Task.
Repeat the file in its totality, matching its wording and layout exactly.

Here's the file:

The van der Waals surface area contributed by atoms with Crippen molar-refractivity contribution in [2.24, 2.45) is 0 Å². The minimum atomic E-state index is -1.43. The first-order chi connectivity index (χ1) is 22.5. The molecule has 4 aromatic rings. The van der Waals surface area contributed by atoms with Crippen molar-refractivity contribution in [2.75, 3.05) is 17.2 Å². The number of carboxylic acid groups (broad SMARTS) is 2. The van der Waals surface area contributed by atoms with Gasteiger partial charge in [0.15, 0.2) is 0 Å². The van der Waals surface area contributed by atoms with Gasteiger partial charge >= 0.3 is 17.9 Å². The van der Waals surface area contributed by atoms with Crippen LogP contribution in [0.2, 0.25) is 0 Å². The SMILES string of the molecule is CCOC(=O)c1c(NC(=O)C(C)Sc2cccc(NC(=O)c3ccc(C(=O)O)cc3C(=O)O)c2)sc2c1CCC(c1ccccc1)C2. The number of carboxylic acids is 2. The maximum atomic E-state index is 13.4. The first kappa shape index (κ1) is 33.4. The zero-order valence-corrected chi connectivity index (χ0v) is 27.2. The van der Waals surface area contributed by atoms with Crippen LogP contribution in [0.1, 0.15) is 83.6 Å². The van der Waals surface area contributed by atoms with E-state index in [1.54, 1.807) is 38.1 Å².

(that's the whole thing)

The van der Waals surface area contributed by atoms with Crippen molar-refractivity contribution in [2.24, 2.45) is 0 Å². The minimum atomic E-state index is -1.43. The first-order chi connectivity index (χ1) is 22.5. The molecule has 4 aromatic rings. The van der Waals surface area contributed by atoms with Crippen molar-refractivity contribution in [2.75, 3.05) is 17.2 Å². The number of carboxylic acid groups (broad SMARTS) is 2. The van der Waals surface area contributed by atoms with Gasteiger partial charge in [0.15, 0.2) is 0 Å². The van der Waals surface area contributed by atoms with Gasteiger partial charge >= 0.3 is 17.9 Å². The van der Waals surface area contributed by atoms with Crippen LogP contribution in [0.2, 0.25) is 0 Å². The SMILES string of the molecule is CCOC(=O)c1c(NC(=O)C(C)Sc2cccc(NC(=O)c3ccc(C(=O)O)cc3C(=O)O)c2)sc2c1CCC(c1ccccc1)C2. The number of carboxylic acids is 2. The maximum atomic E-state index is 13.4. The first kappa shape index (κ1) is 33.4. The zero-order valence-corrected chi connectivity index (χ0v) is 27.2. The van der Waals surface area contributed by atoms with Crippen LogP contribution in [0.1, 0.15) is 83.6 Å². The van der Waals surface area contributed by atoms with E-state index in [1.54, 1.807) is 38.1 Å².